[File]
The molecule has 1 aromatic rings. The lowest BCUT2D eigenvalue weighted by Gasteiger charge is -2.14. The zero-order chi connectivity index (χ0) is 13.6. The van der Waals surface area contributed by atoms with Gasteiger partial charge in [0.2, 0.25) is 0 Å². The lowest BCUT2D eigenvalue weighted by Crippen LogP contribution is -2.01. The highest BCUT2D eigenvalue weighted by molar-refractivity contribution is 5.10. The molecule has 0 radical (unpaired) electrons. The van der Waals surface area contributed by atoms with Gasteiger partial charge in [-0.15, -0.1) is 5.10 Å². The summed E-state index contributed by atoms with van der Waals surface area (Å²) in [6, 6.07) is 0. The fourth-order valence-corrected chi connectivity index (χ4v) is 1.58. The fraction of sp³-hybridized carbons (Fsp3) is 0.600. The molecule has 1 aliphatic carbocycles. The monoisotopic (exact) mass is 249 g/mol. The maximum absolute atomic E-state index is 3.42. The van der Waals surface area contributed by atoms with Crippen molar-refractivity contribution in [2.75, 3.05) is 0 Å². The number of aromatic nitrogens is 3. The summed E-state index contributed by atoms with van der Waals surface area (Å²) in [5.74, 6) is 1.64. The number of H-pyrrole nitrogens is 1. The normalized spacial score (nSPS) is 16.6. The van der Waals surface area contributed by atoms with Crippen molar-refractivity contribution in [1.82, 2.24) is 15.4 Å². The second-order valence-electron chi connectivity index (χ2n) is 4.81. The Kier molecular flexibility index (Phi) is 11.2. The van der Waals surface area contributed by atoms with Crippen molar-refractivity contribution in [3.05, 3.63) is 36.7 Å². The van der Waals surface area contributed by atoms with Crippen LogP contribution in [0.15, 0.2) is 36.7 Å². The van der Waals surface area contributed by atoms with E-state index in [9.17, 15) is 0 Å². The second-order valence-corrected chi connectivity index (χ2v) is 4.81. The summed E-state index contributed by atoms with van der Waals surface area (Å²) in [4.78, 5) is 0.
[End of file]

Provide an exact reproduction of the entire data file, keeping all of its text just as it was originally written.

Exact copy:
The molecule has 1 aromatic rings. The lowest BCUT2D eigenvalue weighted by Gasteiger charge is -2.14. The zero-order chi connectivity index (χ0) is 13.6. The van der Waals surface area contributed by atoms with Gasteiger partial charge in [0.2, 0.25) is 0 Å². The lowest BCUT2D eigenvalue weighted by Crippen LogP contribution is -2.01. The highest BCUT2D eigenvalue weighted by molar-refractivity contribution is 5.10. The molecule has 0 radical (unpaired) electrons. The van der Waals surface area contributed by atoms with Gasteiger partial charge in [-0.15, -0.1) is 5.10 Å². The summed E-state index contributed by atoms with van der Waals surface area (Å²) in [6, 6.07) is 0. The fourth-order valence-corrected chi connectivity index (χ4v) is 1.58. The fraction of sp³-hybridized carbons (Fsp3) is 0.600. The molecule has 1 aliphatic carbocycles. The monoisotopic (exact) mass is 249 g/mol. The maximum absolute atomic E-state index is 3.42. The van der Waals surface area contributed by atoms with Crippen molar-refractivity contribution in [2.75, 3.05) is 0 Å². The number of aromatic nitrogens is 3. The summed E-state index contributed by atoms with van der Waals surface area (Å²) in [5.74, 6) is 1.64. The number of H-pyrrole nitrogens is 1. The normalized spacial score (nSPS) is 16.6. The van der Waals surface area contributed by atoms with Crippen molar-refractivity contribution in [1.82, 2.24) is 15.4 Å². The second-order valence-electron chi connectivity index (χ2n) is 4.81. The Kier molecular flexibility index (Phi) is 11.2. The van der Waals surface area contributed by atoms with Crippen molar-refractivity contribution in [3.05, 3.63) is 36.7 Å². The van der Waals surface area contributed by atoms with Crippen LogP contribution in [0.15, 0.2) is 36.7 Å². The van der Waals surface area contributed by atoms with E-state index in [9.17, 15) is 0 Å². The second-order valence-corrected chi connectivity index (χ2v) is 4.81. The summed E-state index contributed by atoms with van der Waals surface area (Å²) in [4.78, 5) is 0.